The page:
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Good habits result in graceful ageing

Following the bunnies of wood, fire, earth and metal, the water rabbit made a comeback last Sunday with the beginning of the Lunar New Year.

The Year of the Water Rabbit is predicted to be a good one after the fading of the pandemic that began in late 2019.

Including me, baby boomers born in the year of the water rabbit, or 1963, will turn 60. This calls for a big saeyid celebration as it means one has completed the full sexagesimal cycle, or five rounds of the 12-year cycle. Each year is governed by a zodiac animal, according to the traditional Chinese calendar.

From an article about the Year of the Rabbit on chinesenewyear.net, water-rabbit folks faced financial hardship during youth, but have been able to turn around unfortunate events. The prediction also says that money must be spent to preserve longevity during the elderly years.

So how far can longevity take us after becoming a sexagenarian? We might be able to celebrate 72 and 84 birthday parties or be centenarian. Though completing another sexagesimal cycle is out of the question as the body isn’t built to last for 120 years.

Nature actually designed human beings to stay well until reproduction and thereafter our bodies fall apart. Anti-ageing interventions, however, are available to help keep us fit and healthy for much longer than our ancestors.

Co-founder of the American Academy of Anti-Aging Medicine (A4M), Dr Robert Goldman even believes in the possibility of “practical immortality” referring to longevity of 120-plus years.

Rather than a blessing, immortality is a curse for the fictional Count Dracula. Bram Stoker’s archetypal vampire sustains himself by biting his victims and sucking their blood while turning them into the undead like him.

In the real world, people yearn for longevity and the search for the fountain of youth has been part of human culture and societies for millennia. Today, the fountain of youth is based on science and technology, with various anti-ageing interventions to help stretch the lifespan.

Since 1992, the A4M has been on a mission to redefine healthcare through longevity medicine that also optimises physiological functions and vitality for quality of life.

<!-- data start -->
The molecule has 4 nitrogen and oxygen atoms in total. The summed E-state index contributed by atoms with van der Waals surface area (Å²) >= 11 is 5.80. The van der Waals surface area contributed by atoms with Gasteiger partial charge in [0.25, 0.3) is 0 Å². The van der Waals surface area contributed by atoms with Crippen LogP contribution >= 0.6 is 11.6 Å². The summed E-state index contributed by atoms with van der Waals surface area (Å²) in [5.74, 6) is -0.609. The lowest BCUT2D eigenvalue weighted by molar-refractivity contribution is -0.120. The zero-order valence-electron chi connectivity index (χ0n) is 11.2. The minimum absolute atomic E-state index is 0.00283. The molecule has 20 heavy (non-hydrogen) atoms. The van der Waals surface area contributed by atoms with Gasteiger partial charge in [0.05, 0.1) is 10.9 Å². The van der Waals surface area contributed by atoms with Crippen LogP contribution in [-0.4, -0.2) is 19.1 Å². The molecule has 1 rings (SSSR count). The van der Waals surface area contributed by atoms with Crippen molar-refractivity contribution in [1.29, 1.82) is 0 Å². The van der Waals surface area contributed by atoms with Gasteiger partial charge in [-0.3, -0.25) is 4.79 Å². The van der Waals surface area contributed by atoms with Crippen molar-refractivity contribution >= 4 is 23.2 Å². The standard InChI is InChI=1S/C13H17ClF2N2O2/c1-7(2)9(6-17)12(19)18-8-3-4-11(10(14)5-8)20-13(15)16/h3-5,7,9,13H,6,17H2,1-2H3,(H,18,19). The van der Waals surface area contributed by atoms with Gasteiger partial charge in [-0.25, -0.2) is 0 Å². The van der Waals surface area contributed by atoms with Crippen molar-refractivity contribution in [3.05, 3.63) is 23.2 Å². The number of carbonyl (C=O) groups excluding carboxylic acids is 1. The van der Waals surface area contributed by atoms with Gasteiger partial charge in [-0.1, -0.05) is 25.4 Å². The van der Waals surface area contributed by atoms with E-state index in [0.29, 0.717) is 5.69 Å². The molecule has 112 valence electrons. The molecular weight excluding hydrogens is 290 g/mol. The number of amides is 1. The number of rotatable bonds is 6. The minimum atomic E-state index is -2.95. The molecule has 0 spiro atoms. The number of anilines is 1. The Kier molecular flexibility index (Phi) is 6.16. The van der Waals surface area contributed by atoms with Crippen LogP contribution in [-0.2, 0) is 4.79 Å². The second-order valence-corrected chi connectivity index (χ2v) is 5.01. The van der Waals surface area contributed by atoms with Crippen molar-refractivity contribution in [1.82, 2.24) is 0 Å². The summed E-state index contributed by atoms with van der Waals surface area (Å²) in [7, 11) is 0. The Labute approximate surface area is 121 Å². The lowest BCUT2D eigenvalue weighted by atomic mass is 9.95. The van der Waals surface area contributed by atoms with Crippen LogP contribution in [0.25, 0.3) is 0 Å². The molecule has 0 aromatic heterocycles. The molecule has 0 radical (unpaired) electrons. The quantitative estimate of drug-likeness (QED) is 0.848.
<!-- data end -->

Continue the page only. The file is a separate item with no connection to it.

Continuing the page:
Advancements in anti-ageing and regenerative medicine will be discussed during the 12th A4M Thailand Symposium, which will be held from Feb 17-18 at Centara Grand & Bangkok Convention Centre at CentralWorld.

Topics include hormone management, stem cell therapy and immune system medicine in anti-ageing practice.

The symposium will also cover other aspects, from naturopathy and Thai herbs to energy healing and the role of enzymes, prebiotics, probiotics and postbiotics

Moreover, it will provide updates on approaches in Precision Medicine, which take into account variability in genes, environment and lifestyle of each person to prevent and treat disease.

The A4M encourages a holistic approach to wellness, considering nutrition, exercise, reducing stress and making lifestyle changes, as well as very early detection, prevention and reversal of ageing-related diseases.

Anti-ageing medicine, however, is not a quick fix or a magic pill. Staying healthy in senior years is demanding, requiring effort and discipline to stick to a healthy diet and regular exercise.

An anti-ageing programme typically includes a customised lifestyle prescription, and the use of supplements and hormones that help trick cells to think that they’re still young.

Critics of the medical speciality say that it’s more about business with the costly anti-ageing therapies, not to mention the aesthetic treatments to keep looking good.

Not only for water-rabbit people, but the prediction that money must be spent to preserve longevity during the elderly years is also universally true.

Taking charge of our own health in our younger years, however, will lead to happy and healthy ageing, without having to worry about how long we can live.

Kanokporn Chanasongkram is a feature writer for the Life section of the Bangkok Post.

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